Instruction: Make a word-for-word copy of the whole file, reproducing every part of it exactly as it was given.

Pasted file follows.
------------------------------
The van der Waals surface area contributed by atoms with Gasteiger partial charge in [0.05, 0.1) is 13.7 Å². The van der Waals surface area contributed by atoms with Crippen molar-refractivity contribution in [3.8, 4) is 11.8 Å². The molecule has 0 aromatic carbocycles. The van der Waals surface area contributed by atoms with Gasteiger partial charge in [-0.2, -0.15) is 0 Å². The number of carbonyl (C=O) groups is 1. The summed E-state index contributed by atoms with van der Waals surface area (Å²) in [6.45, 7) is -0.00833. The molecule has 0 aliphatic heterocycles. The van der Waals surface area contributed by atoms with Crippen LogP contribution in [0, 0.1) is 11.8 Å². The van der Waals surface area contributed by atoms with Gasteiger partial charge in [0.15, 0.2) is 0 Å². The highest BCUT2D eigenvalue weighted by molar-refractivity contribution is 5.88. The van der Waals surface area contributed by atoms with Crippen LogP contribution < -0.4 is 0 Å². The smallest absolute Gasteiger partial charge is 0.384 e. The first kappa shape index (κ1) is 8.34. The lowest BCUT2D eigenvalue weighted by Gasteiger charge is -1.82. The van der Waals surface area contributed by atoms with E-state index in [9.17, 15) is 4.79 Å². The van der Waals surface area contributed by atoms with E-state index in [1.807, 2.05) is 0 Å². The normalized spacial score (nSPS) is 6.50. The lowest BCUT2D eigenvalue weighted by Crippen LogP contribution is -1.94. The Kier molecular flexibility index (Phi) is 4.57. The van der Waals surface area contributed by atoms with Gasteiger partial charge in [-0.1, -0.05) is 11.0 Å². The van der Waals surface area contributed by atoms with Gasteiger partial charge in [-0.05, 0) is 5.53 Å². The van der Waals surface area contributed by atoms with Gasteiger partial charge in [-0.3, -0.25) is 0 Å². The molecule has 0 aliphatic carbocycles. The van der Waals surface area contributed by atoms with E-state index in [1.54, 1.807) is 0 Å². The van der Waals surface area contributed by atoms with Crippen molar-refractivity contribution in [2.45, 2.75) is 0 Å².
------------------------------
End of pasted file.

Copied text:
The van der Waals surface area contributed by atoms with Gasteiger partial charge in [0.05, 0.1) is 13.7 Å². The van der Waals surface area contributed by atoms with Crippen molar-refractivity contribution in [3.8, 4) is 11.8 Å². The molecule has 0 aromatic carbocycles. The van der Waals surface area contributed by atoms with Gasteiger partial charge in [-0.2, -0.15) is 0 Å². The number of carbonyl (C=O) groups is 1. The summed E-state index contributed by atoms with van der Waals surface area (Å²) in [6.45, 7) is -0.00833. The molecule has 0 aliphatic heterocycles. The van der Waals surface area contributed by atoms with Crippen LogP contribution in [0, 0.1) is 11.8 Å². The van der Waals surface area contributed by atoms with Gasteiger partial charge in [0.15, 0.2) is 0 Å². The highest BCUT2D eigenvalue weighted by molar-refractivity contribution is 5.88. The van der Waals surface area contributed by atoms with Crippen LogP contribution < -0.4 is 0 Å². The smallest absolute Gasteiger partial charge is 0.384 e. The first kappa shape index (κ1) is 8.34. The lowest BCUT2D eigenvalue weighted by Gasteiger charge is -1.82. The van der Waals surface area contributed by atoms with E-state index in [9.17, 15) is 4.79 Å². The van der Waals surface area contributed by atoms with E-state index in [1.807, 2.05) is 0 Å². The normalized spacial score (nSPS) is 6.50. The lowest BCUT2D eigenvalue weighted by Crippen LogP contribution is -1.94. The Kier molecular flexibility index (Phi) is 4.57. The van der Waals surface area contributed by atoms with Gasteiger partial charge in [-0.1, -0.05) is 11.0 Å². The van der Waals surface area contributed by atoms with Gasteiger partial charge in [-0.05, 0) is 5.53 Å². The van der Waals surface area contributed by atoms with Gasteiger partial charge in [-0.3, -0.25) is 0 Å². The molecule has 0 aliphatic carbocycles. The van der Waals surface area contributed by atoms with E-state index in [1.54, 1.807) is 0 Å². The van der Waals surface area contributed by atoms with Crippen molar-refractivity contribution in [2.45, 2.75) is 0 Å².